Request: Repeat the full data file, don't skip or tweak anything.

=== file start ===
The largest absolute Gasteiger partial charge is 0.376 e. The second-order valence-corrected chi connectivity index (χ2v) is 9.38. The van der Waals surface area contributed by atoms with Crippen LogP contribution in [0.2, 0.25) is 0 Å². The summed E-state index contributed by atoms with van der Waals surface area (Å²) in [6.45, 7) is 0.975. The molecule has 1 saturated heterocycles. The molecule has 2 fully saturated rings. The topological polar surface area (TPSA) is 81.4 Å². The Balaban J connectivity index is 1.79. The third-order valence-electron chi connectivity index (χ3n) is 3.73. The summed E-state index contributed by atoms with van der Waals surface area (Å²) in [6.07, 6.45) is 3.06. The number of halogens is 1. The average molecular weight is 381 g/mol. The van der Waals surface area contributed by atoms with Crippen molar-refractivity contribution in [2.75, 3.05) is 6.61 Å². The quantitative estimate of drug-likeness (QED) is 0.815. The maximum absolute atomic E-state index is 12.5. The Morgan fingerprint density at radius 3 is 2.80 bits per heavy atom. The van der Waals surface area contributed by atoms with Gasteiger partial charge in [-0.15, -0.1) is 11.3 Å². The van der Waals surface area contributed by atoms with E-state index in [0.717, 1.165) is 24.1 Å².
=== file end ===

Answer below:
The largest absolute Gasteiger partial charge is 0.376 e. The second-order valence-corrected chi connectivity index (χ2v) is 9.38. The van der Waals surface area contributed by atoms with Crippen LogP contribution in [0.2, 0.25) is 0 Å². The summed E-state index contributed by atoms with van der Waals surface area (Å²) in [6.45, 7) is 0.975. The molecule has 1 saturated heterocycles. The molecule has 2 fully saturated rings. The topological polar surface area (TPSA) is 81.4 Å². The Balaban J connectivity index is 1.79. The third-order valence-electron chi connectivity index (χ3n) is 3.73. The summed E-state index contributed by atoms with van der Waals surface area (Å²) in [6.07, 6.45) is 3.06. The number of halogens is 1. The average molecular weight is 381 g/mol. The van der Waals surface area contributed by atoms with Crippen molar-refractivity contribution in [2.75, 3.05) is 6.61 Å². The quantitative estimate of drug-likeness (QED) is 0.815. The maximum absolute atomic E-state index is 12.5. The Morgan fingerprint density at radius 3 is 2.80 bits per heavy atom. The van der Waals surface area contributed by atoms with Gasteiger partial charge in [-0.15, -0.1) is 11.3 Å². The van der Waals surface area contributed by atoms with E-state index in [0.717, 1.165) is 24.1 Å².